The Privacy Advisor: The bills proposed to amend the Personal Information Protection Act also seek to add a new element to Illinois law—a requirement that website operators post privacy policies on their websites that disclose the type of information collected, the disclosure of that information to third parties and how the website responds to do-not-track signals, among other things. Such a requirement currently only exists in California. Why do you think privacy policies are valuable to Internet users? Do you think it is important to go a step further than the California requirements and require website operators to respond and honor do-not-track signals?
The Privacy Advisor: President Barack Obama spoke to the Federal Trade Commission on January 12 and announced a forthcoming bill, called the Student Digital Privacy Act, to protect the confidentiality of student data. Noting that technology and innovation in the classroom are a benefit to students, Obama then emphasized that the current regulatory environment does not adequately protect students. You have worked to protect students from other forms of fraud and deceptive practices. Do you agree with the White House that student data is deserving of special protection? Will you follow the lead in states like California and Colorado and pursue legislation at the state level that restricts the way website operators and their third-party vendors can use student data?
Madigan: Student data deserves special protection. Personal information about minors is particularly sensitive because minors are less able to protect themselves from the harms of identity theft. While technology is becoming an increasingly useful tool for educators and schools, those tools should not come at the expense of our students’ privacy.
State laws that restrict the use of student data by website operators are one method for protecting children when they are inside the classroom. I have watched the development of these state laws and proposals that have been introduced in Illinois take similar steps. My office is currently working on updating the Personal Information Protection Act and has not drafted a bill on student privacy. However, it is an important topic. If needed, I will certainly consider it in the future.
The Privacy Advisor: Connecticut AG George Jepsen has recently established a Privacy and Data Security Department in his office. The president of the National Association of Attorneys General, Mississippi AG Jim Hood, has made protecting digital lives his presidential initiative for 2014-15. Other AGs are seeking to amend their data breach notification laws. Why are state AGs so focused on privacy and data security? What privacy issues, beyond data breach notification, do you think will be of primary importance to individual consumers in the years ahead?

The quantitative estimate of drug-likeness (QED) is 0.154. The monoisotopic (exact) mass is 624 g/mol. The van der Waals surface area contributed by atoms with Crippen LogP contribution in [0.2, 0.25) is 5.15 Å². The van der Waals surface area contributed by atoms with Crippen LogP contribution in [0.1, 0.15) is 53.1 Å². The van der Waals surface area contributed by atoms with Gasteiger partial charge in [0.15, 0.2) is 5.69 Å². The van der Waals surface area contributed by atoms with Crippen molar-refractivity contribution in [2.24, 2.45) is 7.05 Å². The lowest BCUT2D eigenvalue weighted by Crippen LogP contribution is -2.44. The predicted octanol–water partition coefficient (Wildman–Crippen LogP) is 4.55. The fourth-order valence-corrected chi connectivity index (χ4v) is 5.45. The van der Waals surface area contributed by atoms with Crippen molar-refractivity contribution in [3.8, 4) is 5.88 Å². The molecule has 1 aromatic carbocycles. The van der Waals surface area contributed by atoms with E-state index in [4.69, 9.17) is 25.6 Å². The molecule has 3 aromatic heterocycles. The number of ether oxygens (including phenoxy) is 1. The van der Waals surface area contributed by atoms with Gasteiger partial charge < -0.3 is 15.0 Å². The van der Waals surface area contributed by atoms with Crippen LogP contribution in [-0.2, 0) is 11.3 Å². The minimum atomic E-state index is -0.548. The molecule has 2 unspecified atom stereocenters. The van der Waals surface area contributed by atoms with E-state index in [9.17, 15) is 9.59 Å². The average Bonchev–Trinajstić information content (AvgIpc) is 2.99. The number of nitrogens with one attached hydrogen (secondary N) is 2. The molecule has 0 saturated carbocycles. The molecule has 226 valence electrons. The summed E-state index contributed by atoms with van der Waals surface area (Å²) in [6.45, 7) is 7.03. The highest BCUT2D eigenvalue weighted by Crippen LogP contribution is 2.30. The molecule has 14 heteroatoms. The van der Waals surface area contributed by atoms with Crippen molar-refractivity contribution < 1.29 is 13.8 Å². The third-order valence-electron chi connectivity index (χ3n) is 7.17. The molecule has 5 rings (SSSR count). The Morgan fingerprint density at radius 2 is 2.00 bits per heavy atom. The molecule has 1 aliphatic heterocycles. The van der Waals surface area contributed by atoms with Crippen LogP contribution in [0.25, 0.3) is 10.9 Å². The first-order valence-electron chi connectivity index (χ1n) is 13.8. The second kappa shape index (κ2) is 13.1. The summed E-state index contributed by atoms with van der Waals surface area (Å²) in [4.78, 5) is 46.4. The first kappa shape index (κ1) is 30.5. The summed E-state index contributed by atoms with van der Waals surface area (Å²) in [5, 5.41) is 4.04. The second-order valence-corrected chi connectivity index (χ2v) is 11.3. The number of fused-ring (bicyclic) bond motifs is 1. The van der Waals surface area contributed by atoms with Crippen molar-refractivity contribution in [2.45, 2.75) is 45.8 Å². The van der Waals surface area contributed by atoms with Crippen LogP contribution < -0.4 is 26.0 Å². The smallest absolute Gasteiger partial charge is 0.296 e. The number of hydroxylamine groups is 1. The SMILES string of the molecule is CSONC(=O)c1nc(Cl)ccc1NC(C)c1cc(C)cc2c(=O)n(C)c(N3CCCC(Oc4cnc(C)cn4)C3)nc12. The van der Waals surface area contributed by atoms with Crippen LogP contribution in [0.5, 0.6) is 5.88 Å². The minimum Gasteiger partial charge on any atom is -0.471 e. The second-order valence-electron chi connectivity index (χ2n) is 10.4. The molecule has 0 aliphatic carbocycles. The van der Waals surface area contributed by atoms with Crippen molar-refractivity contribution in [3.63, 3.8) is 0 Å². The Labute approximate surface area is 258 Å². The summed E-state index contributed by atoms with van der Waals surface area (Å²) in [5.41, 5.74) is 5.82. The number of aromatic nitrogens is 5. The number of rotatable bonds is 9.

Madigan: State AGs have focused on privacy and data security issues for more than a decade because of the growing use of the Internet and technology and because the increased use of these innovations has resulted in an expansion of data collection.
Consumers are concerned about privacy and data security as well. In 2006, I established the nation’s first Identity Theft Hotline to help consumers who have become victims of identity theft and to provide information on how to prevent identity theft in the first place. So far, we have helped remove more than $27 million in fraudulent charges for more than 37,000 Illinois residents. In 2014 alone, my office received more than 2,618 complaints regarding identity theft. At the roundtables I held last year, consumers overwhelmingly wanted to know what steps my office was taking to protect their personal information. Consumers understand that their personal information—and its security—is linked to their own financial security. Identity theft is consistently among the highest categories of complaints that my office receives every year. As data collection and national breaches become more prevalent, consumers will be more focused on its implications as well.
The rapid pace of technological innovation has led to some amazing new uses and sources of consumer data. From fitness trackers to the Internet of Things, consumers have access to a wide range of data-driven products. Many of these products, however, will have the ability to collect sensitive information about consumers, sometimes without the consumer understanding the implications.
Biometric data and health information, for example, can be collected from fitness trackers. If this information were shared by the data collector with data brokers, it could be used to develop a profile about the consumer. Both the FTC and the U.S. Senate Committee on Commerce, Science and Transportation have released reports warning about the potential harm that these profiles can cause consumers. If consumers are identified as having diabetes, cancer or HIV, they could be discriminated against, targeted for predatory financial products or pay higher insurance costs. The risk of personal information being collected from these products and used for negative purposes is real and will likely be an area of consumer concern in the future.